I Agree

Thus it seems important to accelerate a serious debate within American Catholicism on whether the Church ought not pre-emptively withdraw from the civil marriage business, its clergy declining to act as agents of government in witnessing marriages for purposes of state law.

If the Church were to take this dramatic step now, it would be acting prophetically: it would be challenging the state (and the culture) by underscoring that what the state means by “marriage” and what Catholics mean by “marriage” are radically different, and that what the state means by “marriage” is wrong. If, however, the Church is forced to take this step after “gay marriage” is the law of the land, Catholics will be pilloried as bad losers who’ve picked up their marbles and fled the game—and any witness-value to the Church’s withdrawal from the civil marriage business will be lost. Many thoughtful young priests are discussing this dramatic option among themselves; it’s time for the rest of the Church to join the conversation. 

-George Weigel

The war on gay marriage is a war we will loose because we keep engaging on their terms. Marriage is far more than a civil institution. It is high time the Christian church, Catholic and Protestant, acknowledged this and refuses to perform civil service marriages. It would rip the carpet from under those who are attacking marriage, it would reclaim what we do from the state and put it back in its proper religious footing.

“You talk about surgical strikes,” the Guardian’s Harriet Sherwood said to a senior Israeli official at a news conference in Jerusalem on Sunday afternoon. “I’ve actually just come here straight from Gaza, and the idea that the strikes are surgical is, um, not quite accurate.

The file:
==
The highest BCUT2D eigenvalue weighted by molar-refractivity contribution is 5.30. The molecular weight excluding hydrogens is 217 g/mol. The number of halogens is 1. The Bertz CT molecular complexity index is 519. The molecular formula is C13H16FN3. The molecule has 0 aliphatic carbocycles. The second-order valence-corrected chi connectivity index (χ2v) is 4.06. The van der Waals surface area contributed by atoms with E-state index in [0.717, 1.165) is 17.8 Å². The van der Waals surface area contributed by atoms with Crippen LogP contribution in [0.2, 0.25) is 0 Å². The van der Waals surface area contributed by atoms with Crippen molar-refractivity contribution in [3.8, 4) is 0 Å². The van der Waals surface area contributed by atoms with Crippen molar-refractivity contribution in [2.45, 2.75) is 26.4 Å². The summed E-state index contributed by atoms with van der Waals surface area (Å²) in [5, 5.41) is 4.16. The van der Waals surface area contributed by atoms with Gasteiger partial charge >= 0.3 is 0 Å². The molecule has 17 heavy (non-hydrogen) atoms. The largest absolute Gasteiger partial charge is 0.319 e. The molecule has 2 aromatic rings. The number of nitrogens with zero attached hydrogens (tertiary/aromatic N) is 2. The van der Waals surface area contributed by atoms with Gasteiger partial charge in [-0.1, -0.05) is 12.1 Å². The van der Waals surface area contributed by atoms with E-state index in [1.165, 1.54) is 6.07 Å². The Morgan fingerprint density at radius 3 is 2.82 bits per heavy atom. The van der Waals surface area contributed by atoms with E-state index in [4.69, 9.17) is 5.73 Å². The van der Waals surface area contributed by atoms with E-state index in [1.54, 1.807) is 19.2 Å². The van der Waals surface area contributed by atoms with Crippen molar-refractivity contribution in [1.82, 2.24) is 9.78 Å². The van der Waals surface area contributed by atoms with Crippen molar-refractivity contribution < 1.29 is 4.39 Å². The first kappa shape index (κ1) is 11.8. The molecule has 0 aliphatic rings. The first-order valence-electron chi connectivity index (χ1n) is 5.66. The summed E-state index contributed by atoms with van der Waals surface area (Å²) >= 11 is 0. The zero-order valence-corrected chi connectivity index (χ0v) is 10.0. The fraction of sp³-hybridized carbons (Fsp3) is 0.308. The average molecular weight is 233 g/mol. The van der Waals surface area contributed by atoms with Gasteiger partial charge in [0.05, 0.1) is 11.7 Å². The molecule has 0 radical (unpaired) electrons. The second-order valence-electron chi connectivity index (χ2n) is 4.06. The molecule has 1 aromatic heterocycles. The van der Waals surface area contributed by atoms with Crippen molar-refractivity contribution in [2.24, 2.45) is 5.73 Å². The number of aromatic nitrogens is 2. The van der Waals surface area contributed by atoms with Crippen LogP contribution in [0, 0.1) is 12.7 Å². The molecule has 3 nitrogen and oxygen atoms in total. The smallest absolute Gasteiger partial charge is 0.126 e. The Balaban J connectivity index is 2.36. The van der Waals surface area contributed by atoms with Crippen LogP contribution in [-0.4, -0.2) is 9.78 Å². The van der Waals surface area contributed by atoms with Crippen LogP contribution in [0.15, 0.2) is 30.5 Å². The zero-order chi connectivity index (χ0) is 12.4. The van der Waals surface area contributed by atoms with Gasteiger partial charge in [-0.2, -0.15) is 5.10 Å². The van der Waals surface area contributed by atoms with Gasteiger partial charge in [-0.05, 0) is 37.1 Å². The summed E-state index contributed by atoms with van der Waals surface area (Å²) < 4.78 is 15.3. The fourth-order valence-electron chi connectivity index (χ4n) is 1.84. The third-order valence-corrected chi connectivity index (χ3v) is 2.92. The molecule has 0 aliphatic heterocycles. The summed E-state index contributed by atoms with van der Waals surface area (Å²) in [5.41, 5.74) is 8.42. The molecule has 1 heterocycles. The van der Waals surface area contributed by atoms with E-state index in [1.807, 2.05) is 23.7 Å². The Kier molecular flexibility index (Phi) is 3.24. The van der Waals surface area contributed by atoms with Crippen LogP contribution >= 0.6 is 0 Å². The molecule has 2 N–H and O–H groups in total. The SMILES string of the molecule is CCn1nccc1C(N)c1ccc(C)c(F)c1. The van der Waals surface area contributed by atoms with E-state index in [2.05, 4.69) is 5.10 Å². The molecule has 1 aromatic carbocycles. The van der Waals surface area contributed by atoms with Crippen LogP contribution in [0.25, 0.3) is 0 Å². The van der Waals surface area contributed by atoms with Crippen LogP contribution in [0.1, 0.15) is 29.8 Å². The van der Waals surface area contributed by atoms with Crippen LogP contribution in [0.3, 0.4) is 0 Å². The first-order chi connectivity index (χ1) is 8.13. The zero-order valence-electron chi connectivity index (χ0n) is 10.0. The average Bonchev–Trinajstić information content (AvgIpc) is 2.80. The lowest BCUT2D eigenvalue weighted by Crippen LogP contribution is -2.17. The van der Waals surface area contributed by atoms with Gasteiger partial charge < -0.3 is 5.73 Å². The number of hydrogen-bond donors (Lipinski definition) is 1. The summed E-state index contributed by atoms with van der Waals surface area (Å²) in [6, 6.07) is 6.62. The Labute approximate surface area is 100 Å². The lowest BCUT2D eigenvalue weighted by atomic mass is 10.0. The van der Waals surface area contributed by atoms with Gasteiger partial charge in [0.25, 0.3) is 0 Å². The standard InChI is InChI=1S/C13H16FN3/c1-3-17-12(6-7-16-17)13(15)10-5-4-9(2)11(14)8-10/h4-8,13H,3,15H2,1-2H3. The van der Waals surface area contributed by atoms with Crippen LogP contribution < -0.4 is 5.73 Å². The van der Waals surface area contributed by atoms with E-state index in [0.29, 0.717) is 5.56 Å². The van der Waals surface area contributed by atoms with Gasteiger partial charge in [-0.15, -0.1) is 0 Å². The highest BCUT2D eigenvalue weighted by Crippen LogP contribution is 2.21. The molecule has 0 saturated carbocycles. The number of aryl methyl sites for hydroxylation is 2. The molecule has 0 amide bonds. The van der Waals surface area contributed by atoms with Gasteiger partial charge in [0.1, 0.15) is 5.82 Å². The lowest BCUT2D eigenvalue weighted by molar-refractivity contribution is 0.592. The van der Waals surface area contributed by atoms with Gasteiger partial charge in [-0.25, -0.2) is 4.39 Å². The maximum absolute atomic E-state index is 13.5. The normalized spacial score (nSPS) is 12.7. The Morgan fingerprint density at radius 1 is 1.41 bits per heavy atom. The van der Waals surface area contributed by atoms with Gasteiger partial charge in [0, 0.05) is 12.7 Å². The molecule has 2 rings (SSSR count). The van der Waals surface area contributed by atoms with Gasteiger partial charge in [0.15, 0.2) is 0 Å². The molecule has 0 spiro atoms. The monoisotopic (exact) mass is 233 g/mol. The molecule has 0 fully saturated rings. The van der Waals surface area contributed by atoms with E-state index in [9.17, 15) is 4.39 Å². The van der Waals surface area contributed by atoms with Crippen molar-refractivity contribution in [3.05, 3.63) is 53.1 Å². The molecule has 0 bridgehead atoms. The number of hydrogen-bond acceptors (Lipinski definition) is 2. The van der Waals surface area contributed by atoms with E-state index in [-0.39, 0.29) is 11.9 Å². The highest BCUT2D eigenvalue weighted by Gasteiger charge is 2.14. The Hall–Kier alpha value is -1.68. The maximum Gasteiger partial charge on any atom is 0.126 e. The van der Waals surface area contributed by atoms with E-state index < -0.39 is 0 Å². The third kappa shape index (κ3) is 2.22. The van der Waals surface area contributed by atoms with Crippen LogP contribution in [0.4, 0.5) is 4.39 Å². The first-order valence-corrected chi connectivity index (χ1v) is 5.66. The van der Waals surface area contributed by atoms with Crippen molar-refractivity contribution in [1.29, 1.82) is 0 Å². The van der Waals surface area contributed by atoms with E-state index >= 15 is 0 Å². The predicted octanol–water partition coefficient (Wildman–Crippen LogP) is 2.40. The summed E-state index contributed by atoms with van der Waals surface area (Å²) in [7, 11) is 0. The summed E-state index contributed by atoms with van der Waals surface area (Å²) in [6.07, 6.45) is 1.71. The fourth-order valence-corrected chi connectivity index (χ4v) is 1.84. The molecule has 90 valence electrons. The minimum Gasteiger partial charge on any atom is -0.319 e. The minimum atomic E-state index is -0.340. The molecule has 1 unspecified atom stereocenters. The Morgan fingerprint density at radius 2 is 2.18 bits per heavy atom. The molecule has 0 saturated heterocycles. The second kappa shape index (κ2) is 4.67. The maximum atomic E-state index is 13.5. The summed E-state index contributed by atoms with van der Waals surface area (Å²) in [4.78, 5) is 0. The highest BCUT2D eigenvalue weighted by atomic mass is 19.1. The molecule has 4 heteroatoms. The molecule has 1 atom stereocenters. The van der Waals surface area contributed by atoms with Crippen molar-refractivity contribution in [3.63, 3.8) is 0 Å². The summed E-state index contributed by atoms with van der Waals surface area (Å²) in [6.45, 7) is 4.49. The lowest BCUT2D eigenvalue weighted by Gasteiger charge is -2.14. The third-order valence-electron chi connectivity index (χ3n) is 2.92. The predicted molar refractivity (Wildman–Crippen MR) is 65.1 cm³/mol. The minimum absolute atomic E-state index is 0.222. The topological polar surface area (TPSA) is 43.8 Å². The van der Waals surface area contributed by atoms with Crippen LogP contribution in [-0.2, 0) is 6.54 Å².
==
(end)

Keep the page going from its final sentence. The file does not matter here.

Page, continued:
Read more: http://world.time.com/2012/11/19/the-israeli-assault-on-gaza-how-surgical-is-surgical/#ixzz2CivoBz5N


On the day they buried Ahmed Jabari, the Hamas commander blown apart in what Israel calls a “targeted killing,” a man named Jihad Misharawi cradled the corpse of his 11-month-old son, killed when an apparently errant Israeli shell pierced the roof of their Gaza home. The father’s grief was captured in a compelling Associated Press photograph that Misharawi might have appreciated in his professional capacity: he works for the BBC as a photo editor, the job that involves deciding what images to send out to the world when the story becomes the death of civilians, as it is becoming in Gaza.

Until Sunday, the number of Palestinian bystanders killed in the Israeli assault on the crowded, poverty-stricken stretch of sand may have been as low as 16, barely half the number of fatalities among militants across the first four days. That proportion, if it had stood, would have been exceptional…

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